Following the acclimation period, adult (3–4 months old) and aged (23–24 months old) male and female mice were given ad libitum access to a modified AIN-93M diet with 1% cellulose or the same diet with 2.5%, or 5.0% inulin (Envigo, Indianapolis, IN, United States) for 8 weeks. Thus, the 12 treatment groups comprised the 2 × 3 × 2 factorial arrangement of age (adult and aged), diet (0, 2.5, or 5.0% inulin), and sex (male and female). Four hours after the onset of the dark phase mice were euthanized by CO2 asphyxiation and transcardially perfused with sterile ice-cold phosphate buffered saline (PBS). Brain tissue was collected and used immediately for scRNA-seq analysis (Cohort 1) or microglia isolation (Cohort 2 and 3). Contents were collected from the cecum, weighed, diluted 1:5 with a 6.25% metaphosphoric acid (e.g., 4 mL acid per 1 g gut contents), and stored at −20°C until SCFA analysis. Treatments comprised the 2 × 3 × 2 factorial arrangement of age (adult or aged), diet (0% = F0, 2.5% inulin, = F2.5, or 5% inulin = F5), and sex (female or male). The number of treatment replicates (n) for each variable studied is reported in the footnote of the respective figure or table.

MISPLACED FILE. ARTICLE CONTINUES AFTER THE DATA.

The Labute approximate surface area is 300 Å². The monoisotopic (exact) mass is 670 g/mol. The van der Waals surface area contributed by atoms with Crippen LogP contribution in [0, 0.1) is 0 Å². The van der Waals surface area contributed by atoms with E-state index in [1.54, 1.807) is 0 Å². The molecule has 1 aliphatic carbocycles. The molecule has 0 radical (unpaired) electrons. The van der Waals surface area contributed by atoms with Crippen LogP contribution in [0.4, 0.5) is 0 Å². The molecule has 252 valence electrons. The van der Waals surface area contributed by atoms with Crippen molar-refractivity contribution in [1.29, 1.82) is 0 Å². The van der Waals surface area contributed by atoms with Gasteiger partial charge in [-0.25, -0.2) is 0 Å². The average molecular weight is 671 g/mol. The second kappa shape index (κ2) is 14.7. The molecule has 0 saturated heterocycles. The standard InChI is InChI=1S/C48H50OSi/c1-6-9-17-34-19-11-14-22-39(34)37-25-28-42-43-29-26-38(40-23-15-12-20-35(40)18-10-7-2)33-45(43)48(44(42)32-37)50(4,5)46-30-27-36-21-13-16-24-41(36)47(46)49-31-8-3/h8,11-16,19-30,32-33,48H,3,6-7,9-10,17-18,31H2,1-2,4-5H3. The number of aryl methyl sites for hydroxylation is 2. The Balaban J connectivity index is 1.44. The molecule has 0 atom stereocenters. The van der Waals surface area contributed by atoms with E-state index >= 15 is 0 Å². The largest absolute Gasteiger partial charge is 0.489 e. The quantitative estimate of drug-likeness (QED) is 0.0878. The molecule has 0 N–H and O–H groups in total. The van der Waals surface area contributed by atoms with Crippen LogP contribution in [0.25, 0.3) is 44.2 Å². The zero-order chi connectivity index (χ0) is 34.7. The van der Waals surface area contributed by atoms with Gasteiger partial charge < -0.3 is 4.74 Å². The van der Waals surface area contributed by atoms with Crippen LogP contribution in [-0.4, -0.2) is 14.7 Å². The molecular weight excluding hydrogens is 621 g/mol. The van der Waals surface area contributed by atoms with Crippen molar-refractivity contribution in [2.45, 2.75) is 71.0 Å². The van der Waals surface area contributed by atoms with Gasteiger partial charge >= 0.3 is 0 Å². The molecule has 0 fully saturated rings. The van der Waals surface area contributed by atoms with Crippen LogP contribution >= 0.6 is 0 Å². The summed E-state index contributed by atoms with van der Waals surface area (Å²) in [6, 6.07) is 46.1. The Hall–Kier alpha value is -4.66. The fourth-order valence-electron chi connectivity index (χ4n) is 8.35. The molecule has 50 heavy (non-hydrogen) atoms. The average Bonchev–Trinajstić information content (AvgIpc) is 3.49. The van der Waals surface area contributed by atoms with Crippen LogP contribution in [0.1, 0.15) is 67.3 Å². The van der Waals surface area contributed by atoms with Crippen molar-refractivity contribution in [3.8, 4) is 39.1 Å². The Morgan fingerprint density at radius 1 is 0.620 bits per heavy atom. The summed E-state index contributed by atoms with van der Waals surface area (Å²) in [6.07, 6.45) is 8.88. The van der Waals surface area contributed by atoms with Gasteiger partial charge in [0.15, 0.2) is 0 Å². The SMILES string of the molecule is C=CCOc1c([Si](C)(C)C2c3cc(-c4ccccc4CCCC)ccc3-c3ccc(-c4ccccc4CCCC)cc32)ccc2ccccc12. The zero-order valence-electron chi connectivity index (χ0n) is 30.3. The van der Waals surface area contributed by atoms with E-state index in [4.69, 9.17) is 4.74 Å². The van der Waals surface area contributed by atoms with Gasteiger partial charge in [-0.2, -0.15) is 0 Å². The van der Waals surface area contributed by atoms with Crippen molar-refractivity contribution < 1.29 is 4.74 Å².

Figure 1 shows a schematic diagram of the experimental design.
Single-Cell RNA Sequencing and Analysis
Tissue Dissociation, Library Preparation, and Sequencing